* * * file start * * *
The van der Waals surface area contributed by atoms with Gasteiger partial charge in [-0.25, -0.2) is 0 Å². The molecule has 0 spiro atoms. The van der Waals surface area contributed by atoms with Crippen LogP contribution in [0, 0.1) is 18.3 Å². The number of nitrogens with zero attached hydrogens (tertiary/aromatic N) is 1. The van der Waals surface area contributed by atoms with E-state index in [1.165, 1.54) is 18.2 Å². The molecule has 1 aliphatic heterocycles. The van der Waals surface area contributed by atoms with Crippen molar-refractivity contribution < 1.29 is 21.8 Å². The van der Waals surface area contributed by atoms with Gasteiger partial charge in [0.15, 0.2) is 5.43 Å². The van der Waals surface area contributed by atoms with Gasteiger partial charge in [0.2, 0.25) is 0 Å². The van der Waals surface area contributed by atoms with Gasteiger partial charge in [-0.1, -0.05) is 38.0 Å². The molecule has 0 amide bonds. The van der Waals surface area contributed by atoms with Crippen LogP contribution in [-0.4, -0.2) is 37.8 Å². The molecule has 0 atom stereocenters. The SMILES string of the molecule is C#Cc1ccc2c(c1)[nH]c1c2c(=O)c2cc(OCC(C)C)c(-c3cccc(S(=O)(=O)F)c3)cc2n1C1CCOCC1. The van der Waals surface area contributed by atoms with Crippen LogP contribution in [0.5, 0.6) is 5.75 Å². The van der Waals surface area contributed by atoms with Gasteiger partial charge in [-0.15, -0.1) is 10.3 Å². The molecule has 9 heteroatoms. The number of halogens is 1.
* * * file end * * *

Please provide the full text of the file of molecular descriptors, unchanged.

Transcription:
The van der Waals surface area contributed by atoms with Gasteiger partial charge in [-0.25, -0.2) is 0 Å². The molecule has 0 spiro atoms. The van der Waals surface area contributed by atoms with Crippen LogP contribution in [0, 0.1) is 18.3 Å². The number of nitrogens with zero attached hydrogens (tertiary/aromatic N) is 1. The van der Waals surface area contributed by atoms with E-state index in [1.165, 1.54) is 18.2 Å². The molecule has 1 aliphatic heterocycles. The van der Waals surface area contributed by atoms with Crippen molar-refractivity contribution < 1.29 is 21.8 Å². The van der Waals surface area contributed by atoms with Gasteiger partial charge in [0.15, 0.2) is 5.43 Å². The van der Waals surface area contributed by atoms with Gasteiger partial charge in [0.2, 0.25) is 0 Å². The van der Waals surface area contributed by atoms with Gasteiger partial charge in [-0.1, -0.05) is 38.0 Å². The molecule has 0 amide bonds. The van der Waals surface area contributed by atoms with Crippen LogP contribution in [-0.4, -0.2) is 37.8 Å². The molecule has 0 atom stereocenters. The SMILES string of the molecule is C#Cc1ccc2c(c1)[nH]c1c2c(=O)c2cc(OCC(C)C)c(-c3cccc(S(=O)(=O)F)c3)cc2n1C1CCOCC1. The van der Waals surface area contributed by atoms with Crippen LogP contribution in [0.5, 0.6) is 5.75 Å². The van der Waals surface area contributed by atoms with Gasteiger partial charge in [-0.15, -0.1) is 10.3 Å². The molecule has 9 heteroatoms. The number of halogens is 1.